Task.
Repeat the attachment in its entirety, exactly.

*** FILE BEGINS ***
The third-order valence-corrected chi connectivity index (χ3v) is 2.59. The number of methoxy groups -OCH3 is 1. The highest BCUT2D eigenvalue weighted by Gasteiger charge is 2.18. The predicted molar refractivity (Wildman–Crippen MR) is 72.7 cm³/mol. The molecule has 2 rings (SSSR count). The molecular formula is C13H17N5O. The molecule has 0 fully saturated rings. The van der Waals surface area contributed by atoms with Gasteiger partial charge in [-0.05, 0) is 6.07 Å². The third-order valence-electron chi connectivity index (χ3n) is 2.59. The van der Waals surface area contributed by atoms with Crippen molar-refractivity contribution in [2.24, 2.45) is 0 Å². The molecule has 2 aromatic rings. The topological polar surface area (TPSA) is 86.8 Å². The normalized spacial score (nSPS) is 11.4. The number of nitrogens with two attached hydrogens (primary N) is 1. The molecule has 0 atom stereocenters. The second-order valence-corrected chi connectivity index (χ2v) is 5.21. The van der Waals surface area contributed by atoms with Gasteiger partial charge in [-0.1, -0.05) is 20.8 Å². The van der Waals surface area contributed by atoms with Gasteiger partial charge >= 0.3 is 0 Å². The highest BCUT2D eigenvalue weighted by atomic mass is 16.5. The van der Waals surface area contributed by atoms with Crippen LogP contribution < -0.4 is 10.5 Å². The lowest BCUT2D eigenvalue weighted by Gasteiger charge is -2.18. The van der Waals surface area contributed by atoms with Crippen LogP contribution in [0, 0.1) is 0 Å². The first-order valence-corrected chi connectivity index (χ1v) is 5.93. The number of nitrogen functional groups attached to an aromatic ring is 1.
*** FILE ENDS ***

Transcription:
The third-order valence-corrected chi connectivity index (χ3v) is 2.59. The number of methoxy groups -OCH3 is 1. The highest BCUT2D eigenvalue weighted by Gasteiger charge is 2.18. The predicted molar refractivity (Wildman–Crippen MR) is 72.7 cm³/mol. The molecule has 2 rings (SSSR count). The molecular formula is C13H17N5O. The molecule has 0 fully saturated rings. The van der Waals surface area contributed by atoms with Gasteiger partial charge in [-0.05, 0) is 6.07 Å². The third-order valence-electron chi connectivity index (χ3n) is 2.59. The van der Waals surface area contributed by atoms with Crippen molar-refractivity contribution in [2.24, 2.45) is 0 Å². The molecule has 2 aromatic rings. The topological polar surface area (TPSA) is 86.8 Å². The normalized spacial score (nSPS) is 11.4. The number of nitrogens with two attached hydrogens (primary N) is 1. The molecule has 0 atom stereocenters. The second-order valence-corrected chi connectivity index (χ2v) is 5.21. The van der Waals surface area contributed by atoms with Gasteiger partial charge in [-0.1, -0.05) is 20.8 Å². The van der Waals surface area contributed by atoms with Gasteiger partial charge >= 0.3 is 0 Å². The highest BCUT2D eigenvalue weighted by atomic mass is 16.5. The van der Waals surface area contributed by atoms with Crippen LogP contribution < -0.4 is 10.5 Å². The lowest BCUT2D eigenvalue weighted by Gasteiger charge is -2.18. The van der Waals surface area contributed by atoms with Crippen LogP contribution in [0, 0.1) is 0 Å². The first-order valence-corrected chi connectivity index (χ1v) is 5.93. The number of nitrogen functional groups attached to an aromatic ring is 1.